In front, on Market street, a woman,
driven to desperation, leaped from a
window on the top floor and was dash
ed to death on the pavement. Firemen
claim to have seen men and women,
unable to reach the windows or fire
escapes, burned to death in the in
terior of the building.
When the fire started more than half
of the firm’s 100 employees were on
the upper five floors, and it was among
these that the greatest number were
killed or injured. With the possible ex
ception of the engineer, who is miss
ing, all persons on the first three floors
got out of he building safely. Most
of those killed were at work on the
sixth floor, where women were engag
ed in sewing. It was reported that
goods were stored against the win
dows, which prevented the women get
ting out on the fire escapes, but this
was positively denied by a member of
There were eleven employees and a
number of outside workmen on the
eighth floor, A ladder reached from
this floor to the roof, which would
have enabled those on that floor to
reach the roof of an adjoining eight
story building, but in the excitement
this means of escape was forgotten.
Several made the terrible leap to the
sidewalk and were crushed, while the
others ran the gauntlet of smoke and
fire down the rear tire escapes.
As If by common impulse the major
ity of the employees attempted to
reach places of safety by means of the
fire escape on Commerce street en
trance of the structure. Many of
them, rendered Insane from fright,
leaped to the ground, and others, be
coming unconscious from the smoke
and intense heat, fell to the pavement.
When the firemen arrived Commerce
street was filled with these unfortu
By noon the fire was under control,
and at 2 o’clock p. m. a force of men
began clearing away the debris for the
purpose of recovering the bodies of
FOOTSALL GAME ENDS IN RIOT.
Five Men Severely Beaten and Four
teen Receive Painful Bruises.
Fourteen men painfuly bruised and
five seriously beaten Is the score of a
football game in McKinney, Texas,
Two of the players got into a dispute
that developed into a fight. Others
joined In the affair and the fight be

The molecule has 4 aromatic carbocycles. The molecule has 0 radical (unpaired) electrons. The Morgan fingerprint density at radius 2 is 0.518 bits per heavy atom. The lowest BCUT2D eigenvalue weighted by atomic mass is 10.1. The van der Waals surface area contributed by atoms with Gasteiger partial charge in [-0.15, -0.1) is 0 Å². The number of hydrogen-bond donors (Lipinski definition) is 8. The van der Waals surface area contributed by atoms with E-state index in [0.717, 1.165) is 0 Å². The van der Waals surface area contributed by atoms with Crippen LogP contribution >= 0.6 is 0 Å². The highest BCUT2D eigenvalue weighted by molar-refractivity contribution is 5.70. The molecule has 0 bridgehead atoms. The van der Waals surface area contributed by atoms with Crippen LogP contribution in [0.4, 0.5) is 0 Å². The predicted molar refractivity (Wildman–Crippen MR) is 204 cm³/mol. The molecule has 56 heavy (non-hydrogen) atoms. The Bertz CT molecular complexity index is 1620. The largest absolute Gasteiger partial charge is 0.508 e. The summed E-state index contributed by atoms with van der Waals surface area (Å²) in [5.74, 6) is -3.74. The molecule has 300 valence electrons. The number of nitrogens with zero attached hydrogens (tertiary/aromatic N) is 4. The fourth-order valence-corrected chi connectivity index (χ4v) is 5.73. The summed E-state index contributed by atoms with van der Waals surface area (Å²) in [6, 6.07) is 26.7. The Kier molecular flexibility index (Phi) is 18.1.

came general. Twenty-two men were
soon involved in a fist fight. Bystand
ers joined In the affair with clubs, and
several men were frightfully beaten.
Police and deputies rushed *n and af
ter some time succeeded in quelling
the riot. Both teams were arrested.
SORROW IN LEGISLATURE.
Georgia Lawmakers Deplore Sad and
Sudden Death of their Friend and
Colleague, Hon. Porter King.
There was little business transacted
in the Georgia legislature Friday. The
proceedings in the house almost whol
ly related to the sad and sudden death
of Hon. Porter King, Fulton’s repre
sentative, whose seat, draped deep in
bore silent and sorrowful
jestimony that he had vacated it for
f'ever in response to the highest call.
Chaplain Harris referred eloquent!/
to the eed death of colleague and
friend. A joint resolution was passed
providing for a committee from sen
ate and house to report upon proper
observance®. Some brief business in
tervened, including the reading of a
short message from the governor, and
the house took a recess until the joint
committee could be heard from.
The resolutions of the joint eom
.mittee expressed sympathy, provided
[that both house of the legislature
should attend the funeral Saturday,
that as escort of eight from the house
and four from the senate be appointed
to accompany the remains, and that
the legislature in adjourning, adjourn
until Monday, October 28, out of re
spect to the memory of Mr. King.
Fallowing the adoption of the joint
resolution, on motion of Mr. Barron,
of Jones, the house, as a further mark
of respect to the deceased, adjourned.
In the Senate.
President Howell called the senate
to order at II o’clock. A sealed mes
sage from the goY r ernor was an
The joint resolution offered by Mr.
Slaton in the house, calling for the ap
pointment of a committee to take suit
able action on the death of Hon. Por
ter King, was concurred In. President
Howell appointed, on the part of the
senate, Messrs. Ellis, Grantland, Allen,
Chappell and Cann.
The following house bills were read
the first time and referred:
By Mr. .Taylor, of Houston: A bill
to make it a penal offense to import
diseased cattle into the state.
By Mr. Howard, of Dooly: A bill to
prohibit the manufacture, sale or giv
ing away of cigarettes or cigarette pa
pers in Georgia.
By Mr. Wright, of Floyd: A bill to
amend the garnishment laws of the
state so as to make subject to the lien
of garnishments all indebtedness of
the garnishee to the defendant occur
ing after the service of the summons
The following appointments by the
governor were up for confirmation by
the senate in executive session:
Charlton J. Wellborn, of Union, to ba
A. D. Freeman, to be judge of the
city court of Newnan, and N. A. Post,
to be solicitor of same.
J. C. Reynolds, to be judge, and
Walter Bennett solicitor of the city
court of Way cross.